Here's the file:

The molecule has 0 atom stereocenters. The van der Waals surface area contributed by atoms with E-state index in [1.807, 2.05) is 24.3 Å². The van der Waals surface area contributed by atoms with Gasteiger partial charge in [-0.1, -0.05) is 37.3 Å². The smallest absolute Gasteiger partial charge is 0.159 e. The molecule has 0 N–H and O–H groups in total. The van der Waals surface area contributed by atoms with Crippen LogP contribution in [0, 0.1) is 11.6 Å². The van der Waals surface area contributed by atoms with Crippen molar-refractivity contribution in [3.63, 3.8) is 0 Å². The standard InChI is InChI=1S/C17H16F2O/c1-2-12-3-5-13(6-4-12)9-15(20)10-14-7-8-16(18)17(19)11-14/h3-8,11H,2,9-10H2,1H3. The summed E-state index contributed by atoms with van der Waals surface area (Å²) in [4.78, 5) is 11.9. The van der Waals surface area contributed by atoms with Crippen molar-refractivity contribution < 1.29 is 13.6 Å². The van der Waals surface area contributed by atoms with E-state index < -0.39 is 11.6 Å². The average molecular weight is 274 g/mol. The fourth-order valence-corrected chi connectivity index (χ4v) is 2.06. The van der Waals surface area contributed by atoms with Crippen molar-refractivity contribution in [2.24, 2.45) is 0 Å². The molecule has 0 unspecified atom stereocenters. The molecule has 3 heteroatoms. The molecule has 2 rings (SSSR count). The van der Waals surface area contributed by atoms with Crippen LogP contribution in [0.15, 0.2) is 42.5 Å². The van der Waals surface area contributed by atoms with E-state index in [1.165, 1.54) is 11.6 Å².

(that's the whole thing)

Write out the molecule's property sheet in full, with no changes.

The molecule has 0 atom stereocenters. The van der Waals surface area contributed by atoms with E-state index in [1.807, 2.05) is 24.3 Å². The van der Waals surface area contributed by atoms with Gasteiger partial charge in [-0.1, -0.05) is 37.3 Å². The smallest absolute Gasteiger partial charge is 0.159 e. The molecule has 0 N–H and O–H groups in total. The van der Waals surface area contributed by atoms with Crippen LogP contribution in [0, 0.1) is 11.6 Å². The van der Waals surface area contributed by atoms with Crippen molar-refractivity contribution in [3.63, 3.8) is 0 Å². The standard InChI is InChI=1S/C17H16F2O/c1-2-12-3-5-13(6-4-12)9-15(20)10-14-7-8-16(18)17(19)11-14/h3-8,11H,2,9-10H2,1H3. The summed E-state index contributed by atoms with van der Waals surface area (Å²) in [4.78, 5) is 11.9. The van der Waals surface area contributed by atoms with Crippen molar-refractivity contribution < 1.29 is 13.6 Å². The van der Waals surface area contributed by atoms with E-state index < -0.39 is 11.6 Å². The average molecular weight is 274 g/mol. The fourth-order valence-corrected chi connectivity index (χ4v) is 2.06. The van der Waals surface area contributed by atoms with Crippen molar-refractivity contribution in [2.24, 2.45) is 0 Å². The molecule has 0 unspecified atom stereocenters. The molecule has 3 heteroatoms. The molecule has 2 rings (SSSR count). The van der Waals surface area contributed by atoms with Crippen LogP contribution in [0.15, 0.2) is 42.5 Å². The van der Waals surface area contributed by atoms with E-state index in [1.165, 1.54) is 11.6 Å².